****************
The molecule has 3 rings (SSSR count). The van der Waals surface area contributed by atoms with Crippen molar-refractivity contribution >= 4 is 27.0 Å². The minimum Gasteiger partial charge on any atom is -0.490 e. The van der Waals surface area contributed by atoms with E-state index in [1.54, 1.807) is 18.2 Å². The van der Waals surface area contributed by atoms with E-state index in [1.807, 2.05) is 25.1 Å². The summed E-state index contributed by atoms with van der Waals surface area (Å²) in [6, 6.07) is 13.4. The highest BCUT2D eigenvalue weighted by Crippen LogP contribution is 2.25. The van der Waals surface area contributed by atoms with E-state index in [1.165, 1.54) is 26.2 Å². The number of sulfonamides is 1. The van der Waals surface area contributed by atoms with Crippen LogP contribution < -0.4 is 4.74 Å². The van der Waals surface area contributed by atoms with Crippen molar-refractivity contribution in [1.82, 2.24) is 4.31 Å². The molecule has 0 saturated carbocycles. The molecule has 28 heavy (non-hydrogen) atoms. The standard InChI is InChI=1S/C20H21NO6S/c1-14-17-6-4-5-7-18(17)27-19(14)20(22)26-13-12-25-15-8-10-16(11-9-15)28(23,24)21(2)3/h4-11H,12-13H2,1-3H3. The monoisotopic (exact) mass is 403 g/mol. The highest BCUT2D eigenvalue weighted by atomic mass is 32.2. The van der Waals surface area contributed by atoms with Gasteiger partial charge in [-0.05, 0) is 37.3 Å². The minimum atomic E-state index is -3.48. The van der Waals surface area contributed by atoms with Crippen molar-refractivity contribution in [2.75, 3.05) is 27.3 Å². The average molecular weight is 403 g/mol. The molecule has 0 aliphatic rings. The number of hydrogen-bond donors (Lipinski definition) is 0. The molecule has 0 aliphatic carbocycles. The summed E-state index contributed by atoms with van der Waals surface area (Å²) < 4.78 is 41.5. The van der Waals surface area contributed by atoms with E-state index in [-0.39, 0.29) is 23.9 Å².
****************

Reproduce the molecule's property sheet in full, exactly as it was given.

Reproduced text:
The molecule has 3 rings (SSSR count). The van der Waals surface area contributed by atoms with Crippen molar-refractivity contribution >= 4 is 27.0 Å². The minimum Gasteiger partial charge on any atom is -0.490 e. The van der Waals surface area contributed by atoms with E-state index in [1.54, 1.807) is 18.2 Å². The van der Waals surface area contributed by atoms with E-state index in [1.807, 2.05) is 25.1 Å². The summed E-state index contributed by atoms with van der Waals surface area (Å²) in [6, 6.07) is 13.4. The highest BCUT2D eigenvalue weighted by Crippen LogP contribution is 2.25. The van der Waals surface area contributed by atoms with E-state index in [1.165, 1.54) is 26.2 Å². The number of sulfonamides is 1. The van der Waals surface area contributed by atoms with Crippen LogP contribution < -0.4 is 4.74 Å². The van der Waals surface area contributed by atoms with Crippen molar-refractivity contribution in [1.82, 2.24) is 4.31 Å². The molecule has 0 saturated carbocycles. The molecule has 28 heavy (non-hydrogen) atoms. The standard InChI is InChI=1S/C20H21NO6S/c1-14-17-6-4-5-7-18(17)27-19(14)20(22)26-13-12-25-15-8-10-16(11-9-15)28(23,24)21(2)3/h4-11H,12-13H2,1-3H3. The monoisotopic (exact) mass is 403 g/mol. The highest BCUT2D eigenvalue weighted by atomic mass is 32.2. The van der Waals surface area contributed by atoms with Gasteiger partial charge in [-0.05, 0) is 37.3 Å². The minimum atomic E-state index is -3.48. The van der Waals surface area contributed by atoms with Crippen molar-refractivity contribution in [2.75, 3.05) is 27.3 Å². The average molecular weight is 403 g/mol. The molecule has 0 aliphatic rings. The number of hydrogen-bond donors (Lipinski definition) is 0. The molecule has 0 aliphatic carbocycles. The summed E-state index contributed by atoms with van der Waals surface area (Å²) < 4.78 is 41.5. The van der Waals surface area contributed by atoms with E-state index in [-0.39, 0.29) is 23.9 Å².